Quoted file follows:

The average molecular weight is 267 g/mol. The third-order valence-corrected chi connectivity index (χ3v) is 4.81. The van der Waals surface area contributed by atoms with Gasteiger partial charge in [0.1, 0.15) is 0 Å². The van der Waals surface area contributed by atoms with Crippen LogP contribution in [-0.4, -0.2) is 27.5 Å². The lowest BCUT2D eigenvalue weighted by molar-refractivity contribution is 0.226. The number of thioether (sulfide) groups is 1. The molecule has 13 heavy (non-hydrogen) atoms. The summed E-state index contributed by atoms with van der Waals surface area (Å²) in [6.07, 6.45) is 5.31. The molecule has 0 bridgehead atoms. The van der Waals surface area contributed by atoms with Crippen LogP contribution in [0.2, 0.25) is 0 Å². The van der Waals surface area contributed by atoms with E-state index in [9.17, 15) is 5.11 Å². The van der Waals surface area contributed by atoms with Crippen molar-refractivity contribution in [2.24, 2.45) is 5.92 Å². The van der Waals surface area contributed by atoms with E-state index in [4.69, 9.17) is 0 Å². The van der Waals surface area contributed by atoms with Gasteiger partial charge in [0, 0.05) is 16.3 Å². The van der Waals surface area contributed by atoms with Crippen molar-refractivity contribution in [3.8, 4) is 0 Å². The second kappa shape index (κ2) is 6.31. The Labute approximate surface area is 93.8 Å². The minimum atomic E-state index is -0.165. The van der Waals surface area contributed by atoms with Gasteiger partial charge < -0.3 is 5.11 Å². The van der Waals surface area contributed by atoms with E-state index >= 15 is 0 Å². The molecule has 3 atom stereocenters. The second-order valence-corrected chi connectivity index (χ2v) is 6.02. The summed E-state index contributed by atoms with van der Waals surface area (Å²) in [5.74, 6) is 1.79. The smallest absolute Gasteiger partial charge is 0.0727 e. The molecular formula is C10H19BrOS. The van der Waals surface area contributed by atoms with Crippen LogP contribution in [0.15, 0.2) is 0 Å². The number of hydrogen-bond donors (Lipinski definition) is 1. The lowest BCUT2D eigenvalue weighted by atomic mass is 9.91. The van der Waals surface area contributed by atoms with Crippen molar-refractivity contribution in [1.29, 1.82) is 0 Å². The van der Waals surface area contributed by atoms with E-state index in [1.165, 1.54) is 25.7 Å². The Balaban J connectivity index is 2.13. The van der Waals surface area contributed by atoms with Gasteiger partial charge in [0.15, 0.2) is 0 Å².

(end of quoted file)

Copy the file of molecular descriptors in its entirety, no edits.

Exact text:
The average molecular weight is 267 g/mol. The third-order valence-corrected chi connectivity index (χ3v) is 4.81. The van der Waals surface area contributed by atoms with Gasteiger partial charge in [0.1, 0.15) is 0 Å². The van der Waals surface area contributed by atoms with Crippen LogP contribution in [-0.4, -0.2) is 27.5 Å². The lowest BCUT2D eigenvalue weighted by molar-refractivity contribution is 0.226. The number of thioether (sulfide) groups is 1. The molecule has 13 heavy (non-hydrogen) atoms. The summed E-state index contributed by atoms with van der Waals surface area (Å²) in [6.07, 6.45) is 5.31. The molecule has 0 bridgehead atoms. The van der Waals surface area contributed by atoms with Crippen LogP contribution in [0.2, 0.25) is 0 Å². The van der Waals surface area contributed by atoms with E-state index in [9.17, 15) is 5.11 Å². The van der Waals surface area contributed by atoms with Crippen molar-refractivity contribution in [2.24, 2.45) is 5.92 Å². The van der Waals surface area contributed by atoms with E-state index in [4.69, 9.17) is 0 Å². The van der Waals surface area contributed by atoms with Gasteiger partial charge in [0, 0.05) is 16.3 Å². The van der Waals surface area contributed by atoms with Crippen molar-refractivity contribution in [3.8, 4) is 0 Å². The second kappa shape index (κ2) is 6.31. The Labute approximate surface area is 93.8 Å². The minimum atomic E-state index is -0.165. The van der Waals surface area contributed by atoms with Gasteiger partial charge < -0.3 is 5.11 Å². The van der Waals surface area contributed by atoms with E-state index >= 15 is 0 Å². The molecule has 3 atom stereocenters. The second-order valence-corrected chi connectivity index (χ2v) is 6.02. The summed E-state index contributed by atoms with van der Waals surface area (Å²) in [5.74, 6) is 1.79. The smallest absolute Gasteiger partial charge is 0.0727 e. The molecular formula is C10H19BrOS. The van der Waals surface area contributed by atoms with Crippen LogP contribution in [0.15, 0.2) is 0 Å². The number of hydrogen-bond donors (Lipinski definition) is 1. The lowest BCUT2D eigenvalue weighted by atomic mass is 9.91. The van der Waals surface area contributed by atoms with Crippen molar-refractivity contribution in [1.29, 1.82) is 0 Å². The van der Waals surface area contributed by atoms with E-state index in [1.165, 1.54) is 25.7 Å². The Balaban J connectivity index is 2.13. The van der Waals surface area contributed by atoms with Gasteiger partial charge in [0.15, 0.2) is 0 Å².